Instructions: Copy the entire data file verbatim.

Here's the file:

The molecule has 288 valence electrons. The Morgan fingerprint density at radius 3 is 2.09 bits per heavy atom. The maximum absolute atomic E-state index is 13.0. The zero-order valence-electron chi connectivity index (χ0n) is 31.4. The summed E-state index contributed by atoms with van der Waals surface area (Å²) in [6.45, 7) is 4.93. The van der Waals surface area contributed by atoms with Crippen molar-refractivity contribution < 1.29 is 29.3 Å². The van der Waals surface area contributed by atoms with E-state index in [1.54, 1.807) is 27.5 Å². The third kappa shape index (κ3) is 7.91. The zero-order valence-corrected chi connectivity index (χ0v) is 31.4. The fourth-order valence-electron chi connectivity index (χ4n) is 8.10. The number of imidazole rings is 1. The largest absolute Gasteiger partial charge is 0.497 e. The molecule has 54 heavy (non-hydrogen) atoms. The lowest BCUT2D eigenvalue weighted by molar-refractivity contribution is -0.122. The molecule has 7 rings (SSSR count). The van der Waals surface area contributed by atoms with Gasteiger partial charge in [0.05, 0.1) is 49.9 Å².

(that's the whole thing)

The molecule has 288 valence electrons. The Morgan fingerprint density at radius 3 is 2.09 bits per heavy atom. The maximum absolute atomic E-state index is 13.0. The zero-order valence-electron chi connectivity index (χ0n) is 31.4. The summed E-state index contributed by atoms with van der Waals surface area (Å²) in [6.45, 7) is 4.93. The van der Waals surface area contributed by atoms with Crippen molar-refractivity contribution < 1.29 is 29.3 Å². The van der Waals surface area contributed by atoms with E-state index in [1.54, 1.807) is 27.5 Å². The third kappa shape index (κ3) is 7.91. The zero-order valence-corrected chi connectivity index (χ0v) is 31.4. The fourth-order valence-electron chi connectivity index (χ4n) is 8.10. The number of imidazole rings is 1. The largest absolute Gasteiger partial charge is 0.497 e. The molecule has 54 heavy (non-hydrogen) atoms. The lowest BCUT2D eigenvalue weighted by molar-refractivity contribution is -0.122. The molecule has 7 rings (SSSR count). The van der Waals surface area contributed by atoms with Gasteiger partial charge in [0.05, 0.1) is 49.9 Å².